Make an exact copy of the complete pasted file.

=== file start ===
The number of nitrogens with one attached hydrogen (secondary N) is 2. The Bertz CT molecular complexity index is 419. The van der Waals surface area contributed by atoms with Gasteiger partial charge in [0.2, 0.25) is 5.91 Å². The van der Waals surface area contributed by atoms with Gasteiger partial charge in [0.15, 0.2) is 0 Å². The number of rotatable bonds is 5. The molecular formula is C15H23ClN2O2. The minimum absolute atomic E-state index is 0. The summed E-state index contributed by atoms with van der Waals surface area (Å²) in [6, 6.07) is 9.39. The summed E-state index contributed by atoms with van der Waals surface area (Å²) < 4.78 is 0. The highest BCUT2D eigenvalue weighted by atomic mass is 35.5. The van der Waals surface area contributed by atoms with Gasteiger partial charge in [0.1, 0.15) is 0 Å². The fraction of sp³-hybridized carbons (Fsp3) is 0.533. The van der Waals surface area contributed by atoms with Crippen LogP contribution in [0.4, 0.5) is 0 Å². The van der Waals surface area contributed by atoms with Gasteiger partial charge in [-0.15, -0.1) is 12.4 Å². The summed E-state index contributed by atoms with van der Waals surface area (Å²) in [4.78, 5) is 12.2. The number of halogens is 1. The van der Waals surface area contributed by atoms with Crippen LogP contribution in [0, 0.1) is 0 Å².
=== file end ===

The number of nitrogens with one attached hydrogen (secondary N) is 2. The Bertz CT molecular complexity index is 419. The van der Waals surface area contributed by atoms with Gasteiger partial charge in [0.2, 0.25) is 5.91 Å². The van der Waals surface area contributed by atoms with Gasteiger partial charge in [0.15, 0.2) is 0 Å². The number of rotatable bonds is 5. The molecular formula is C15H23ClN2O2. The minimum absolute atomic E-state index is 0. The summed E-state index contributed by atoms with van der Waals surface area (Å²) in [6, 6.07) is 9.39. The summed E-state index contributed by atoms with van der Waals surface area (Å²) < 4.78 is 0. The highest BCUT2D eigenvalue weighted by atomic mass is 35.5. The van der Waals surface area contributed by atoms with Gasteiger partial charge in [0.1, 0.15) is 0 Å². The fraction of sp³-hybridized carbons (Fsp3) is 0.533. The van der Waals surface area contributed by atoms with Crippen LogP contribution in [0.4, 0.5) is 0 Å². The van der Waals surface area contributed by atoms with Gasteiger partial charge in [-0.15, -0.1) is 12.4 Å². The summed E-state index contributed by atoms with van der Waals surface area (Å²) in [4.78, 5) is 12.2. The number of halogens is 1. The van der Waals surface area contributed by atoms with Crippen LogP contribution in [0, 0.1) is 0 Å².